I believe that its display/scanning system is limited to the 15750 (15734.nnn) line rate set by the needs of its flyback transformer. Flybacks are reasonant to a particular frequency. If the line rate were to be vastly different, the flyback could overheat.

Publications often made mention of EDTV as a format, for years between the earliest planning agreements (Grand Alliance) and the introduction of the first DTV products, more than a decade later ($5,000 plasma sets and Voom satellite HD service), but, once DTV sets actually became avaiable to the public, EDTV somehow never showed up to the party.
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Old 03-11-2019, 04:13 PM
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The set you describe sounds like my first digital TV - Sylvania 6427GFF (actually a Funai product). In fact, the set in your icon looks like one. Mine sits unused in my daughter's bedroom.

I believe that its display/scanning system is limited to the 15750 (15734.nnn) line rate set by the needs of its flyback transformer. Flybacks are reasonant to a particular frequency. If the line rate were to be vastly different, the flyback could overheat.

Publications often made mention of EDTV as a format, for years between the earliest planning agreements (Grand Alliance) and the introduction of the first DTV products, more than a decade later ($5,000 plasma sets and Voom satellite HD service), but, once DTV sets actually became avaiable to the public, EDTV somehow never showed up to the party.
The set in my avatar isn't the one in question, but I do think that TV is a Funai set. The one in question is this: https://i.imgur.com/XtzDB5j.jpg

It seems to handle both 480i and 480p with ease, no issues whatsoever. I mean when you go to 480p it does go "mirror image" horizontally, then goes black, comes back to a proper 480p image. And if you go from 480p to 480i it's like losing horizontal hold, goes black and comes back. It's weird to describe.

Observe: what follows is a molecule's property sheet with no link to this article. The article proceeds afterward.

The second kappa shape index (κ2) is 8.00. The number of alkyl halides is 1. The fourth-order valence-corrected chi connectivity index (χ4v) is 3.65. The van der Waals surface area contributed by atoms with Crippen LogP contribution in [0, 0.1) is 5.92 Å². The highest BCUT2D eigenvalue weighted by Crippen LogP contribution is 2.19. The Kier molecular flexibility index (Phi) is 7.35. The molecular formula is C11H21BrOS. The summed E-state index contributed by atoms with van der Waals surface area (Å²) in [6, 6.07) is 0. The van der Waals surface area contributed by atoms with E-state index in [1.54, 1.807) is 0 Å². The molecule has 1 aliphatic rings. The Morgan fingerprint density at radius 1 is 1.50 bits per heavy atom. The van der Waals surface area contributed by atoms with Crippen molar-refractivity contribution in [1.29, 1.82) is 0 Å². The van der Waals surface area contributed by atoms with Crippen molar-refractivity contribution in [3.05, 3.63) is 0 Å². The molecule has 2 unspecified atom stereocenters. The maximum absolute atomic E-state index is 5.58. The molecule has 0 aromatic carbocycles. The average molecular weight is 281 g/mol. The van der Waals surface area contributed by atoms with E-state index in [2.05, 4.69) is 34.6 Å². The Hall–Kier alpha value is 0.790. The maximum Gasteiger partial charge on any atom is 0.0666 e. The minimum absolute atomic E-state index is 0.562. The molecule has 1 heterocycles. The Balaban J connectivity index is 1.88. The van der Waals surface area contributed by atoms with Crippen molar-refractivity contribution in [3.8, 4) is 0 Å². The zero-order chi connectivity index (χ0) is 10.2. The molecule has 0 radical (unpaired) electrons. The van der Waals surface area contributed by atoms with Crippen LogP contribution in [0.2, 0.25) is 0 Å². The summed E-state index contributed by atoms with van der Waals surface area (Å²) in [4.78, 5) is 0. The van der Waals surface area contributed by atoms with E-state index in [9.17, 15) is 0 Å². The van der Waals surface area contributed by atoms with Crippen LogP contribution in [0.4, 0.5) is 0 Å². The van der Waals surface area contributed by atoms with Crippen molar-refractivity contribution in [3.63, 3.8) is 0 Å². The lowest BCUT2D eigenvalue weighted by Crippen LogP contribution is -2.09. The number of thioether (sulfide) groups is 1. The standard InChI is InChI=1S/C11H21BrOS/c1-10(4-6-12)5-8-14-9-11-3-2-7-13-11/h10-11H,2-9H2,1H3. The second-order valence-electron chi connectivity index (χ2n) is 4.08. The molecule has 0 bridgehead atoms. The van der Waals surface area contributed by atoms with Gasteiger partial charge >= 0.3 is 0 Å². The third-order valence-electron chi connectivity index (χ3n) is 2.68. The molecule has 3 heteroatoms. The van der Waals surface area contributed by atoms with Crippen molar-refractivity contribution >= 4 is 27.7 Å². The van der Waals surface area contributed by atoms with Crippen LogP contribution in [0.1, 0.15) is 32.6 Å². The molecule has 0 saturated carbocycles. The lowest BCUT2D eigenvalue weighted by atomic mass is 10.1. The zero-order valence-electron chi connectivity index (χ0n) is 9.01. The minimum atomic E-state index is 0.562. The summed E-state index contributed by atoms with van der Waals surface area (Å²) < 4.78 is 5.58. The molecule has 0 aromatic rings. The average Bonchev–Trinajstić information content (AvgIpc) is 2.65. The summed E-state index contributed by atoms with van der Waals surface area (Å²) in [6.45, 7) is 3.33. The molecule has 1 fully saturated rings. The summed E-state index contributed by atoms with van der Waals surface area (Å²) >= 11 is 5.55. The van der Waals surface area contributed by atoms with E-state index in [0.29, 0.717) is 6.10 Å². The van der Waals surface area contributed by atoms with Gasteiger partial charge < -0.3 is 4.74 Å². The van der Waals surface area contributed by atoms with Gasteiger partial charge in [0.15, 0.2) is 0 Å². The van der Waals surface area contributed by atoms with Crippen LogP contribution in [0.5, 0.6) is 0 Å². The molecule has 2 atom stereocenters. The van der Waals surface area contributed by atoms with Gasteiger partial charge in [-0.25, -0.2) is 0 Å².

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Old 03-12-2019, 01:07 PM
dieseljeep dieseljeep is offline
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Originally Posted by lnx64 View Post
The set in my avatar isn't the one in question, but I do think that TV is a Funai set. The one in question is this: https://i.imgur.com/XtzDB5j.jpg

It seems to handle both 480i and 480p with ease, no issues whatsoever. I mean when you go to 480p it does go "mirror image" horizontally, then goes black, comes back to a proper 480p image. And if you go from 480p to 480i it's like losing horizontal hold, goes black and comes back. It's weird to describe.
The one in the blown-up picture is the same RCA I have.
It's a decent performer.
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Old 03-10-2019, 05:36 PM
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On a slight tangent: some TV sets that had two or more levels of features, like PIP and multi-PIP, actually were built with the hardware capable of the high level features, but it was disabled in firmware in the less expensive model. In some cases, if you knew the secret remote control code (may have required a special servicing remote), you could enable the high level features on a less expensive set.